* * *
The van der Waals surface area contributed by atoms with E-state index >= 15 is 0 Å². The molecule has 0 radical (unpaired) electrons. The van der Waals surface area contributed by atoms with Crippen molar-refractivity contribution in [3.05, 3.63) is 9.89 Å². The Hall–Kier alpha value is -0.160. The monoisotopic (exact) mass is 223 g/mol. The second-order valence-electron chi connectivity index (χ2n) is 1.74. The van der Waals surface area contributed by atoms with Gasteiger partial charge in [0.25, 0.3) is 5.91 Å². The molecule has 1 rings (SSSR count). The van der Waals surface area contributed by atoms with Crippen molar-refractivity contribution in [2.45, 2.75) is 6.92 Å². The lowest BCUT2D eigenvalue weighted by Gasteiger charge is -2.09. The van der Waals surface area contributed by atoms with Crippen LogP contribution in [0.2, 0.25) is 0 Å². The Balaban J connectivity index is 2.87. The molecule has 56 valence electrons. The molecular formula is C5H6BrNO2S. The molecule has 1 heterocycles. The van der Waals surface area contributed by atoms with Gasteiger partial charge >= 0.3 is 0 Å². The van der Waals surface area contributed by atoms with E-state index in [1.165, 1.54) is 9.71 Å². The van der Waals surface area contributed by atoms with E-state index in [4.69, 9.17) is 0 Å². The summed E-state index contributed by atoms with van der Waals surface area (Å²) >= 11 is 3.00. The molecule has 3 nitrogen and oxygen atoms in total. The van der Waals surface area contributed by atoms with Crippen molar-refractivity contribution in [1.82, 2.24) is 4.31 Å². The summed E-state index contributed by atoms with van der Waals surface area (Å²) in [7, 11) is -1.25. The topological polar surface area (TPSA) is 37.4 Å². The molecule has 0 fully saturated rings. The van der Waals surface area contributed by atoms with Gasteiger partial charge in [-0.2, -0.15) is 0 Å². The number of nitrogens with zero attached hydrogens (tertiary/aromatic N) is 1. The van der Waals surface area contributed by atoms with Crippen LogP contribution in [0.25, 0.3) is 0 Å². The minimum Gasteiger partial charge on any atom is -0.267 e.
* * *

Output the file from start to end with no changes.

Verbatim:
The van der Waals surface area contributed by atoms with E-state index >= 15 is 0 Å². The molecule has 0 radical (unpaired) electrons. The van der Waals surface area contributed by atoms with Crippen molar-refractivity contribution in [3.05, 3.63) is 9.89 Å². The Hall–Kier alpha value is -0.160. The monoisotopic (exact) mass is 223 g/mol. The second-order valence-electron chi connectivity index (χ2n) is 1.74. The van der Waals surface area contributed by atoms with Gasteiger partial charge in [0.25, 0.3) is 5.91 Å². The molecule has 1 rings (SSSR count). The van der Waals surface area contributed by atoms with Crippen molar-refractivity contribution in [2.45, 2.75) is 6.92 Å². The lowest BCUT2D eigenvalue weighted by Gasteiger charge is -2.09. The van der Waals surface area contributed by atoms with Crippen LogP contribution in [0.2, 0.25) is 0 Å². The Balaban J connectivity index is 2.87. The molecule has 56 valence electrons. The molecular formula is C5H6BrNO2S. The molecule has 1 heterocycles. The van der Waals surface area contributed by atoms with Gasteiger partial charge >= 0.3 is 0 Å². The van der Waals surface area contributed by atoms with E-state index in [1.165, 1.54) is 9.71 Å². The van der Waals surface area contributed by atoms with E-state index in [4.69, 9.17) is 0 Å². The summed E-state index contributed by atoms with van der Waals surface area (Å²) >= 11 is 3.00. The molecule has 3 nitrogen and oxygen atoms in total. The van der Waals surface area contributed by atoms with Crippen molar-refractivity contribution in [1.82, 2.24) is 4.31 Å². The summed E-state index contributed by atoms with van der Waals surface area (Å²) in [7, 11) is -1.25. The topological polar surface area (TPSA) is 37.4 Å². The molecule has 0 fully saturated rings. The van der Waals surface area contributed by atoms with Gasteiger partial charge in [-0.2, -0.15) is 0 Å². The number of nitrogens with zero attached hydrogens (tertiary/aromatic N) is 1. The van der Waals surface area contributed by atoms with Crippen LogP contribution in [0.25, 0.3) is 0 Å². The minimum Gasteiger partial charge on any atom is -0.267 e.